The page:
This article reports on the incorporation of visual material as a tool for learning sociology and discusses a poster assignment introduced as a means of assessment in an academic context committed to innovative learning strategies and to teaching and learning enhancement. The article draws on an evaluation of using the poster assignment to assess student learning and argues that visual images can provide valid and insightful ways of 'telling about society' which challenge the reliance on text as a means of teaching and learning sociology. The article explores the context in which visual materials are used in teaching and learning sociology and their impact on and significance for assessment and learning.
Maarten Coëgnarts and Peter Kravanja
This article examines embodied visual meaning in film, the ways that film makes use of recurring dynamic patterns of our shared bodily interactions with the world (image schemas) to communicate abstract meaning to the viewer. Following the lead of recent discoveries in the field of neuroscience, the article argues that this metaphorical transference of abstract thought by means of image schemas is possible via the activation of embodied mirroring mechanisms in the observer. This empathetic and physical encounter of the viewer with the representational content and form of the work is crucial to the understanding of abstract conceptual thought in film.
Digital visual effects bridge art and science in ways that have expanded the expressive tools available to filmmakers. Digital imaging also has enlarged a domain for realism in cinema based on indexical and perceptual factors. Examining these factors, the article questions the visual skepticism that often surrounds discussion of visual effects in film studies. A conjunction of art and science has characterized cinema throughout its history, especially in the era of “philosophical toys” from which the medium originated. The article examines that era in light of what it suggests about digital imaging today and the aesthetic forms that it enables.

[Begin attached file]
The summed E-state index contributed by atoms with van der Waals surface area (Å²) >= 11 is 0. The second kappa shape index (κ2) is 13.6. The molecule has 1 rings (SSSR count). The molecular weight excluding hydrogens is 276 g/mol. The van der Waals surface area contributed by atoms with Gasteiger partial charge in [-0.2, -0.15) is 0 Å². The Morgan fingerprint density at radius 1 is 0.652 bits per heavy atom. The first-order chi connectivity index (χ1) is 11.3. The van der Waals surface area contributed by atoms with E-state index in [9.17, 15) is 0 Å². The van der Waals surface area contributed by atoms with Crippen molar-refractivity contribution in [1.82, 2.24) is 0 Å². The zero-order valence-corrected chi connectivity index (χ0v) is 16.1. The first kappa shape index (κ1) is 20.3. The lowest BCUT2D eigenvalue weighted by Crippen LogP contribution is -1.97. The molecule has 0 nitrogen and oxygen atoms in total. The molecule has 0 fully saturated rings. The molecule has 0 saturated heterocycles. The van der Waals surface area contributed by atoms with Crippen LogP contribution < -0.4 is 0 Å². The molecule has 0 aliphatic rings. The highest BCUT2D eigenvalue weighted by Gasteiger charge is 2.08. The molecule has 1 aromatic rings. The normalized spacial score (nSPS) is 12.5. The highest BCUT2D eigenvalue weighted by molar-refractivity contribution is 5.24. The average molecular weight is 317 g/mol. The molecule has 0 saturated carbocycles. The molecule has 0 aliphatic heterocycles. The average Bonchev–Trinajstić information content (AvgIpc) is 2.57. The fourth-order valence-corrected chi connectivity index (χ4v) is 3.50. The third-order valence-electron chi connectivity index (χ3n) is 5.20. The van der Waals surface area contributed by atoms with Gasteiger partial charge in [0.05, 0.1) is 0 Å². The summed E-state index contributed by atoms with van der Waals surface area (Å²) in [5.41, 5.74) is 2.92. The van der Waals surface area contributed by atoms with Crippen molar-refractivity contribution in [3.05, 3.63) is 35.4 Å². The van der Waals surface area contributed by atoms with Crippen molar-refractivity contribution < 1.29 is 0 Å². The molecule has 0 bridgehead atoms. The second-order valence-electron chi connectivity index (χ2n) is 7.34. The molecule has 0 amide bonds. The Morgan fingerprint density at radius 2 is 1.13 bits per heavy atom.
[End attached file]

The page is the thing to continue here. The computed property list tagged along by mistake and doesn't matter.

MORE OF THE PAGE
Katalin Eszter Morgan
Since the 1990s researchers have explored the design features of instructional texts from a Vygotskian sociocultural perspective. This article draws on their work in order to formulate analytical questions. Selected examples from four South African eleventh grade history textbooks are analyzed in an attempt to understand how the application of design principles, or the lack thereof, affects the potential mediating function of the text for historical learning as a whole. The relationship between visual processing and analytical and affective thinking is introduced to the discussion. The article concludes by commenting on the sociocultural context of textbook production.
Markus Schlecker and Kirsten W. Endres
During the Vietnam War, unprecedented numbers of dead soldiers were buried in unmarked graves and remain missing today. Starting in the mid-1990s, the services of psychics came into high demand, prompting the establishment of a state-approved Center for Research into Human Capabilities that continues to offer grave-finding assistance for the general public. This article discusses the cases of two well-known female psychics. As the case studies demonstrate, such research programs have established a niche for psychics on the perimeters of the official discursive nexus of truth, science, and visuality. They also highlight the variability of social and semantic proc esses by which different psychics are positioned in relation to recognized distinctions between legitimate and illegitimate knowledge practices and truth claims.